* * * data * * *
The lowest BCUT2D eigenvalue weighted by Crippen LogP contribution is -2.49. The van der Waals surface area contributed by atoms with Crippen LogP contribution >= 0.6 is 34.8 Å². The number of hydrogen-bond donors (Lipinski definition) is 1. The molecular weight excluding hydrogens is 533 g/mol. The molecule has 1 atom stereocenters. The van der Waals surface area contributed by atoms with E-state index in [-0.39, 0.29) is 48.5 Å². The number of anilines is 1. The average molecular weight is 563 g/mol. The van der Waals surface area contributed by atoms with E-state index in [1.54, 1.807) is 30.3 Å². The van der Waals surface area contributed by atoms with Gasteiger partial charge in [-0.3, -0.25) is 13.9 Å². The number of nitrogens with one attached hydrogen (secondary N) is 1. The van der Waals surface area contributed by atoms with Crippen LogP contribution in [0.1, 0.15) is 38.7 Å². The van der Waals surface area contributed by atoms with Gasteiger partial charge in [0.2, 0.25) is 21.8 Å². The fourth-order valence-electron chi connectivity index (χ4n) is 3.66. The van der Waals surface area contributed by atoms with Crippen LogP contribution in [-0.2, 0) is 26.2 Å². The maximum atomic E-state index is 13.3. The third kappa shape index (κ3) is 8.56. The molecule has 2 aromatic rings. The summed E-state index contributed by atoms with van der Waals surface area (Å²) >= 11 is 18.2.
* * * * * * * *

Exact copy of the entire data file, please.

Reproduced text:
The lowest BCUT2D eigenvalue weighted by Crippen LogP contribution is -2.49. The van der Waals surface area contributed by atoms with Crippen LogP contribution >= 0.6 is 34.8 Å². The number of hydrogen-bond donors (Lipinski definition) is 1. The molecular weight excluding hydrogens is 533 g/mol. The molecule has 1 atom stereocenters. The van der Waals surface area contributed by atoms with E-state index in [-0.39, 0.29) is 48.5 Å². The number of anilines is 1. The average molecular weight is 563 g/mol. The van der Waals surface area contributed by atoms with E-state index in [1.54, 1.807) is 30.3 Å². The van der Waals surface area contributed by atoms with Gasteiger partial charge in [-0.3, -0.25) is 13.9 Å². The number of nitrogens with one attached hydrogen (secondary N) is 1. The van der Waals surface area contributed by atoms with Crippen LogP contribution in [0.1, 0.15) is 38.7 Å². The van der Waals surface area contributed by atoms with Gasteiger partial charge in [0.2, 0.25) is 21.8 Å². The fourth-order valence-electron chi connectivity index (χ4n) is 3.66. The van der Waals surface area contributed by atoms with Crippen LogP contribution in [-0.2, 0) is 26.2 Å². The maximum atomic E-state index is 13.3. The third kappa shape index (κ3) is 8.56. The molecule has 2 aromatic rings. The summed E-state index contributed by atoms with van der Waals surface area (Å²) >= 11 is 18.2.